VALUABLE new research has emerged demonstrating that the use of tipifarnib as a treatment for relapsed or refractory peripheral T-cell lymphoma showed an increase in survival rates. This information comes from a national Phase II study involving researchers from Yale Cancer Center, and was presented at the 2021 American Society of Hematology (ASH) Annual Meeting and Exposition in December.
The study carried out was a single-arm, open-label trial aiming to establish the efficacy and safety of tipifarnib. Scientists also set out to identify potential biomarkers for the drug in patients with refractory peripheral T-cell lymphoma. Tipifarnib was initially developed almost 20 years ago for the treatment of acute myeloid leukaemia, and falls under the umbrella of farnesyltransferase inhibitors. The 65 patients involved in the trial were administered the drug twice daily in cycles of 28 days, until disease progression was noted, or toxicity levels were unacceptable.
Francine M. Foss, study lead author and Professor of Hematology and Dermatology, Yale Cancer Center, noted: “We treated a number of patients on this study at Yale and we observed very dramatic clinical responses in patients who had progressed after chemotherapy and even following stem cell transplants. The activity of tipifarnib was impressive in this group of refractory patients, many of whom had few or no other treatment options.” 58 patients of the cohort were successfully evaluated, and had an overall response rate (ORR) of 39.7% in patients with angioimmunoblastic T-cell lymphoma and PTCL-CXCL12 chemokine receptor +. A high proportion of responses were observed in patients with angioimmunoblastic T-cell lymphoma, of which the ORR was 56.3%. Within this statistic, nine complete responses and nine partial responses were observed. In patients with PTCL-CXCL12+, an ORR of 40% was recorded, with one complete response and three partial responses.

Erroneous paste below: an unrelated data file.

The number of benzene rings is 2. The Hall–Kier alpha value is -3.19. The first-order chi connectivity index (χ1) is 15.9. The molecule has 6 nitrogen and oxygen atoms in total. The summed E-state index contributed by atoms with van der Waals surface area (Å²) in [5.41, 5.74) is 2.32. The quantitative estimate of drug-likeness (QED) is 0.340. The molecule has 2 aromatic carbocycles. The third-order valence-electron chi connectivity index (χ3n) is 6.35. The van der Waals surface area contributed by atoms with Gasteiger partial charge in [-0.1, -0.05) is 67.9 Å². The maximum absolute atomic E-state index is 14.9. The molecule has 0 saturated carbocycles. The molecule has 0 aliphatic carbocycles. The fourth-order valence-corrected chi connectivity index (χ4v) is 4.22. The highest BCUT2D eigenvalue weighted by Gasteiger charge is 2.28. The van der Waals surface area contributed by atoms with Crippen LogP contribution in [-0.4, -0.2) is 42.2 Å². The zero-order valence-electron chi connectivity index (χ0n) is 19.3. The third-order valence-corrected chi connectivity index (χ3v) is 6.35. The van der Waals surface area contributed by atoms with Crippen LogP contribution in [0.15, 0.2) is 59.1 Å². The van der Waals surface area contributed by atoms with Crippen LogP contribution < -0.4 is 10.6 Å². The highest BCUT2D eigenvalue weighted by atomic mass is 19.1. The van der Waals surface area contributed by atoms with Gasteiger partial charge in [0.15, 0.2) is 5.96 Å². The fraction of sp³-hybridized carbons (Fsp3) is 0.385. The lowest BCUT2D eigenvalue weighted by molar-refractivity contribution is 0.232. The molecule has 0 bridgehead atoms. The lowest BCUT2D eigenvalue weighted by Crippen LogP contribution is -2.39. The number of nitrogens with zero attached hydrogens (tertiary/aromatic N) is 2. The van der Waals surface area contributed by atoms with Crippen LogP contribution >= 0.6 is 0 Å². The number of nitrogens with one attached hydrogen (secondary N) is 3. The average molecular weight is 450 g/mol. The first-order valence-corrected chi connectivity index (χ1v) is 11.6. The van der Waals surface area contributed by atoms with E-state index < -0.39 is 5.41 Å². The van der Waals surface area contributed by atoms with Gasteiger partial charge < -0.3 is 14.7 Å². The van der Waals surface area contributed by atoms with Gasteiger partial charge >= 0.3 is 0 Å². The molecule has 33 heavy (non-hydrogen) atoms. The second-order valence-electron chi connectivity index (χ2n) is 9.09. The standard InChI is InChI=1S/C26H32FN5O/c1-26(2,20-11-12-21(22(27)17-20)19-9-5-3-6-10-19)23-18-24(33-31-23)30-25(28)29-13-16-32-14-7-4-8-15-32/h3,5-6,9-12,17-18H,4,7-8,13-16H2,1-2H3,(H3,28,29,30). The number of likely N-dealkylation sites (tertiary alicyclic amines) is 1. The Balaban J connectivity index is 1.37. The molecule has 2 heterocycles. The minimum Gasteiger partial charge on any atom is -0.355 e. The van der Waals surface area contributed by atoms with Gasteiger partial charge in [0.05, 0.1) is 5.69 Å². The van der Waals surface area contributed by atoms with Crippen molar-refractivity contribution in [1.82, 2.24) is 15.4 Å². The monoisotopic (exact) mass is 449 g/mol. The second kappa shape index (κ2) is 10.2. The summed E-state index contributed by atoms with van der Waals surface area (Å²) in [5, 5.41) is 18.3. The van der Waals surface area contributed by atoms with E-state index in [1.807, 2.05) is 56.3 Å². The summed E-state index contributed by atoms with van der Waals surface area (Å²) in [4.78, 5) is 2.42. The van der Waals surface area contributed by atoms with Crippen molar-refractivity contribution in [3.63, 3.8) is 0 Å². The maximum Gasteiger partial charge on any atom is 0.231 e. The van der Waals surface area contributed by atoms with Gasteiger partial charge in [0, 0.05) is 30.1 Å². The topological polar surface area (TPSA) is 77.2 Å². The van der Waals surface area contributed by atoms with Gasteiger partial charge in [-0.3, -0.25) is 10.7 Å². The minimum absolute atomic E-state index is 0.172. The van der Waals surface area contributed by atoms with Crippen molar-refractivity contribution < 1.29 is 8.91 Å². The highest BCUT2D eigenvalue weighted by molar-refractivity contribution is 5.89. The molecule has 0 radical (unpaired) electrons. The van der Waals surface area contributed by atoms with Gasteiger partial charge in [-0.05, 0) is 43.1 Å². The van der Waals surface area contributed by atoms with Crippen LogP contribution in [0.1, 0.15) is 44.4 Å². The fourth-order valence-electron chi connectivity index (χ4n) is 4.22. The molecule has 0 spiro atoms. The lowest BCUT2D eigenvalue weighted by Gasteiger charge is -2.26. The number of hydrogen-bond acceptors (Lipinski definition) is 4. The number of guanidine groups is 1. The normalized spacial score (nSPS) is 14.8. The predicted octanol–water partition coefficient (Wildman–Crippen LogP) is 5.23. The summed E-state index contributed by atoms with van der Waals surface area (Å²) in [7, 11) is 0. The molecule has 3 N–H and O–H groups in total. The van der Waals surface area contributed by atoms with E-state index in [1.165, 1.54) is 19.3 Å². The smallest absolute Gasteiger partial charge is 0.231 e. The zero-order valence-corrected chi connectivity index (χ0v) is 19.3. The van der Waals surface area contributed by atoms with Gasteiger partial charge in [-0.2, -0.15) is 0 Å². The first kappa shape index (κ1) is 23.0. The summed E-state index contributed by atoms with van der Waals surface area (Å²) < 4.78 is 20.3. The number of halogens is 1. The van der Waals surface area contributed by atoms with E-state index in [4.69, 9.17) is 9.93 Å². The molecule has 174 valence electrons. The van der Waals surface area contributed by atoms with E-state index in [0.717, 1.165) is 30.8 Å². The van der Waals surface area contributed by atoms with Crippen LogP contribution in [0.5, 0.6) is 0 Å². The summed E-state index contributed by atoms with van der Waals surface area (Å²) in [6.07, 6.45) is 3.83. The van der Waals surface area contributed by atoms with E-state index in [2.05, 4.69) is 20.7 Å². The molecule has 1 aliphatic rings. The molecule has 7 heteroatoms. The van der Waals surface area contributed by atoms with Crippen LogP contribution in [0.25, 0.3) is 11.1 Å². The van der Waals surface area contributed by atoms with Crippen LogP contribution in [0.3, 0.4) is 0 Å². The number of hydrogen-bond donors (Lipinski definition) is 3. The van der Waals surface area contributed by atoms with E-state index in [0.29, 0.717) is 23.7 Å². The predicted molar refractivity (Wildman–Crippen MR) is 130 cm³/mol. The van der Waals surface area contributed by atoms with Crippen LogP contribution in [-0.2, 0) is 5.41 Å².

This trial has identified molecular biomarkers and responders that we may see expand the realm of precision oncology. Foss concluded: “In the era of precision medicine, tipifarnib is emerging as a novel targeted agent, which has high activity even in chemorefractory T-cell lymphoma patients whose tumours express these biomarkers.”